The next incarnation of Google's mobile OS will offer a considerable boost to battery life, which is obviously good news for Android handset owners everywhere (well, those with a modern enough phone to be in line for the upgrade).
How much more longevity away from the power socket are we talking about? The techie folks over at Ars Technica have been finding out by testing a Nexus 5 phone running the Android L Preview to see how long it lasted relative to the latest version of KitKat.
The test set the handset away browsing web pages via Wi-Fi, with KitKat managing to last 345 minutes, and Android L Preview 471 minutes. In other words, the new version showed over a third more longevity – 36 per cent to be precise.
What's even more exciting about this figure is that you've got to remember that this is a preview version of Android L, and by the time everything is honed (and apps support some of the new features like the job scheduler that prevents low priority app requests from bothering the CPU, batching these all up), we can expect even better results. Ars didn't even use the battery saver option Android L boasts which tones down the brightness and performance to eke out more life, as the site didn't want "phone-crippling" features messing with the results.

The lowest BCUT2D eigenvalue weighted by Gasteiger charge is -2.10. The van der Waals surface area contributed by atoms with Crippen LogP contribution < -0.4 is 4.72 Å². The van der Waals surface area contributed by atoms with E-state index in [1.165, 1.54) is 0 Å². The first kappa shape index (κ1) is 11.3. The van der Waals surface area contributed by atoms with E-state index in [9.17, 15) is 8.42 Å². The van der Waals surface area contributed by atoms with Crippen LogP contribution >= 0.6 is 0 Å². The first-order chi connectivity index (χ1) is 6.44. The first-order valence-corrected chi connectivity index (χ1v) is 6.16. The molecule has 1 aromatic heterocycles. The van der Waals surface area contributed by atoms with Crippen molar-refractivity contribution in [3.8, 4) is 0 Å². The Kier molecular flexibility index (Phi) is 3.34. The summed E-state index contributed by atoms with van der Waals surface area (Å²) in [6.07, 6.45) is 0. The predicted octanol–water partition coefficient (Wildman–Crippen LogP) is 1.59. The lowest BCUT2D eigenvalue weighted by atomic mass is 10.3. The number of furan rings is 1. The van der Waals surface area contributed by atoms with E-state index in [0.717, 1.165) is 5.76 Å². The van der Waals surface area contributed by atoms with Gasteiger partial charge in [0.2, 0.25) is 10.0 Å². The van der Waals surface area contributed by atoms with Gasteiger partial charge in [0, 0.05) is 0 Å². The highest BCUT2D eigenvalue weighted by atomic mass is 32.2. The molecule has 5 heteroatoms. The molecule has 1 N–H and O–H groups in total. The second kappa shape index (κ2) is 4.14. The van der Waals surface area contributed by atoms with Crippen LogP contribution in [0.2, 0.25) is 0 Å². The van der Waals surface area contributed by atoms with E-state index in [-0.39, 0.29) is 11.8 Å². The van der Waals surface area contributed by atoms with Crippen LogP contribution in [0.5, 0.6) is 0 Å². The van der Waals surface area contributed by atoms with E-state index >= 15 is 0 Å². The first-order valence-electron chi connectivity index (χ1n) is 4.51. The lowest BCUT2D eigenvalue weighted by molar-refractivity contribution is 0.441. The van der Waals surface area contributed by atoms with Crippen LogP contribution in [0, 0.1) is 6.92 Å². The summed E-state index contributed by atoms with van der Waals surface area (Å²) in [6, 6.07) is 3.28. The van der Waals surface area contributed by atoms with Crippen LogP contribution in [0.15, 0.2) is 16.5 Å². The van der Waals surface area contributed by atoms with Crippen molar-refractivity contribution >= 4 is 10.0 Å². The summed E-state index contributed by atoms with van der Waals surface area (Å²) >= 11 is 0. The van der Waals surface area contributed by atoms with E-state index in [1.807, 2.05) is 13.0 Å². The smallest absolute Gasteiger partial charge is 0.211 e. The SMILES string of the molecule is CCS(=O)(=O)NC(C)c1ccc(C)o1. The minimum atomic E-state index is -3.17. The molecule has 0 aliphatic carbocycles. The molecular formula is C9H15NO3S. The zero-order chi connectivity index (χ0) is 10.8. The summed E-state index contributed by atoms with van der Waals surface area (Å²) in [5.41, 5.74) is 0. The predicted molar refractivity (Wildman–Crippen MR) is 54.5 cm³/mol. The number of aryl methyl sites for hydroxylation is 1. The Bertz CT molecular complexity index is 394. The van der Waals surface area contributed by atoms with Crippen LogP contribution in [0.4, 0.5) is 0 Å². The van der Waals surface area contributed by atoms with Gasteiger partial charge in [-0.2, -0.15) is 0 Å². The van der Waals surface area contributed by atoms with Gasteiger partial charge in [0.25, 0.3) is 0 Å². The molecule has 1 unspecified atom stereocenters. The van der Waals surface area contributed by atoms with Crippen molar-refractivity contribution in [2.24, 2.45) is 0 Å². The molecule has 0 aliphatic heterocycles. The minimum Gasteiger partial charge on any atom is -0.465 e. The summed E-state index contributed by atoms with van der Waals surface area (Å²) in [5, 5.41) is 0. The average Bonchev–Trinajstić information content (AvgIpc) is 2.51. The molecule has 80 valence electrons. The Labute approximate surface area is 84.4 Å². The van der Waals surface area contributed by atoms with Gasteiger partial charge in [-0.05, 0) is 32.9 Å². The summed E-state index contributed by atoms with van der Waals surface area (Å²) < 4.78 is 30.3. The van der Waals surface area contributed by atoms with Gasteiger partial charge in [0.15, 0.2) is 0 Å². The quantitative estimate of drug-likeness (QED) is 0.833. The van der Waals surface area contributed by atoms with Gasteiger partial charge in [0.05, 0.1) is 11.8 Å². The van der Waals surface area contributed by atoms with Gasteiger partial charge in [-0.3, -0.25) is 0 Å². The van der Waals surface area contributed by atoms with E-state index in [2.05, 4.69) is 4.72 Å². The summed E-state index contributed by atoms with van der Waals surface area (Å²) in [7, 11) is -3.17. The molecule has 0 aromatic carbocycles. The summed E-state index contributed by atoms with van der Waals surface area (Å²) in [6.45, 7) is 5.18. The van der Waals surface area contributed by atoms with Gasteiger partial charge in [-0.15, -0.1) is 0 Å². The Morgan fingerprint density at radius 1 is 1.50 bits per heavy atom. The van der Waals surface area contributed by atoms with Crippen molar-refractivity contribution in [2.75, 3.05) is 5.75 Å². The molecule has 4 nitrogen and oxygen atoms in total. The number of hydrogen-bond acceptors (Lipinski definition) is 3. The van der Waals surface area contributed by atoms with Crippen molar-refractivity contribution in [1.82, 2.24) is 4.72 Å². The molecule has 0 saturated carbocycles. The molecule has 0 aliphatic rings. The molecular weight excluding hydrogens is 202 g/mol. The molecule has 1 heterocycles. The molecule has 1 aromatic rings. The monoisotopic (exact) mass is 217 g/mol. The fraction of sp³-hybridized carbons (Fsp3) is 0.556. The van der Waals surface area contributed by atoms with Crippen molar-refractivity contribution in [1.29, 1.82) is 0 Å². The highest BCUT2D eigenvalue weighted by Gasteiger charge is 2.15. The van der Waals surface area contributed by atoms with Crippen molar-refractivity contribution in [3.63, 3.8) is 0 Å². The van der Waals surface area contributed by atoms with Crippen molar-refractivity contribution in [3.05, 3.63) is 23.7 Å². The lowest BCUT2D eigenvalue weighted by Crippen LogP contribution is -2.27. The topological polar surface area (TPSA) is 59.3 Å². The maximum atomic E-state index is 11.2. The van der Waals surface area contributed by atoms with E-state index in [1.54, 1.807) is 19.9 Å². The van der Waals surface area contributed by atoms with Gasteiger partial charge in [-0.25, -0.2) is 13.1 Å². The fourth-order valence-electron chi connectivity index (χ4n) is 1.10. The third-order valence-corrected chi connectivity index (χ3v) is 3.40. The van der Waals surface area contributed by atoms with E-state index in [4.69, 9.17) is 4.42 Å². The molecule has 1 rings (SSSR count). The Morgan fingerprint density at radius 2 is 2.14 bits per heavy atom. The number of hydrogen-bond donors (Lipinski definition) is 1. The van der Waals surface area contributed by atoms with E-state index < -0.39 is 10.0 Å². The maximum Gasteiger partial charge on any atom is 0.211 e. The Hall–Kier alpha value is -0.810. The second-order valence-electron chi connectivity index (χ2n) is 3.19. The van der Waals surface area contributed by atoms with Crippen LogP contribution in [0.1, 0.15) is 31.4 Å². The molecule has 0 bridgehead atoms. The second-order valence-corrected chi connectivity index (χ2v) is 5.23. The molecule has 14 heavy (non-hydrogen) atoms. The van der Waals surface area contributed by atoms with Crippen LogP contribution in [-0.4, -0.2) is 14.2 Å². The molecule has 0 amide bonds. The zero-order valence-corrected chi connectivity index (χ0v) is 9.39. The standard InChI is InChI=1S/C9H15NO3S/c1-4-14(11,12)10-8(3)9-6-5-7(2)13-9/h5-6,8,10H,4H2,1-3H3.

With that on, and further optimisation, battery life could be extended by a long way – and there could be a lot of happy Android owners out there. It'll certainly be interesting to see how the iPhone 6's battery measures up to all this.
If you want a crack at the Android L Preview on your Nexus 5, you can install it following our guide here – but be warned, the process is not for the faint-hearted (the build is, as the name suggests, really meant for devs, not consumers).